Survey the skies from 190 metres high 

Kite surfing in front of Turing Torso
© Carolina Romare
Ribersborg's beach, with Western harbour and Turning Torso as a backdrop, is a great place for kite surfing.

Malmö’s Turning Torso is a neo-futurist residential skyscraper and the tallest building in Scandinavia. Designed by Spanish architect, structural engineer, sculptor and painter Santiago Calatrava, it is based on one of his earlier sculptures “The Twisting Torso”, a white marble piece resembling the shape of a twisting human being. 

Turning Torso was completed in 2005, is 190 metres high, consists of nine cubes with a total of 54 stories and has a 90° twist from base to top. The top two floors comprise exclusive meeting rooms. Building started on 14 February 2001, and was finished on 1 November 2005.

Groups of between 10 and 75 people or more can arrange field trips to floors 53 and 54 any time during the year, and it may be possible to visit during the summer, but check first. While you’re there, walk around the Western Harbour to look at the Torso from below as well as other modern architecture in the area.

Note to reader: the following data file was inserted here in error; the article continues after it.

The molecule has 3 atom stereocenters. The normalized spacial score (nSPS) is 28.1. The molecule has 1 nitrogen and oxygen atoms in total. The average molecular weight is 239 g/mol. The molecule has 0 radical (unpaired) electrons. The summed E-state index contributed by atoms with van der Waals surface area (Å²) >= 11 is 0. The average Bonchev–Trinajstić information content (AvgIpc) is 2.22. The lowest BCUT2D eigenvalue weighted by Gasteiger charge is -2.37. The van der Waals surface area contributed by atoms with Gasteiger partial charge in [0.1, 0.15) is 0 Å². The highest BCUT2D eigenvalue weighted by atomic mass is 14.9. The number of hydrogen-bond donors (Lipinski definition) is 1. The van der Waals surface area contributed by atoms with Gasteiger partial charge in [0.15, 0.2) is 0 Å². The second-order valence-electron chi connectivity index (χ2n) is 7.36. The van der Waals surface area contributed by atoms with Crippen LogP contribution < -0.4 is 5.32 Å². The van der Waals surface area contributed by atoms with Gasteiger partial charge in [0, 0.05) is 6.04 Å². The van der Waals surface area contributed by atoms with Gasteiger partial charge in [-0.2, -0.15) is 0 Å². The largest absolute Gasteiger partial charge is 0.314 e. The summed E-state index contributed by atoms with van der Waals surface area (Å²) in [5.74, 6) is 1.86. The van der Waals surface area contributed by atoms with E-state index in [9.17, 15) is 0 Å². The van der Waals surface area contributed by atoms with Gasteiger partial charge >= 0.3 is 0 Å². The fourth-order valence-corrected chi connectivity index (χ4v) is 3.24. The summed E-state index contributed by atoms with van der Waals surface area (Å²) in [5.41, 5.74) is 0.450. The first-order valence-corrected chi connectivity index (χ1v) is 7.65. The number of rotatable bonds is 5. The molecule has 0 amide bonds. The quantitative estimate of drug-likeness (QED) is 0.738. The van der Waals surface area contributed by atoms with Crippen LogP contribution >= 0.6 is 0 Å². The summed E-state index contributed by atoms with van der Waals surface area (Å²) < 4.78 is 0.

Turning Torso
View Turning Torso from Ribersborg beach, Malmö's Copacabana.
Turning Torso
© Anders Bunkus
A close look at Turning Torso.
Turning Torso and Västra hamnen
© Anders Hjemdahl
Skyline over Western Harbour with the 190 metres tall Turning Torso.
Turning Torso och färgglada kanalhus i Västra hamnen
© Joakim Lloyd
Take a walk along the channel and the colourful houses in Western Harbour.

The Western Harbour

The Western Harbour has enhanced Malmö’s modern, green image. Take in spectacular views of the Öresund and drop by one of the restaurants and cafés for refreshments. 

This coastal district is within easy walking distance of central Malmö and Ribersborg beach, known locally as Malmö’s Copacabana. People play football on the grass, buy ice cream from the local shops and admire the sea views towards Copenhagen. 

Stroll past the marina, the restaurants, and cafés with outdoor seating areas and sun loungers. Admire the houseboats on the canal, then wander along the water’s edge. The Dockan area which was previously used for ship building is now a marina for pleasure boats, surrounded by restaurants and cafés.

Boardwalk in the west port in Malmö © Carolina Romare
© Carolina Romare
In warmer days the boardwalk in Western Harbour are crowded with bathers and people having picnic.

 

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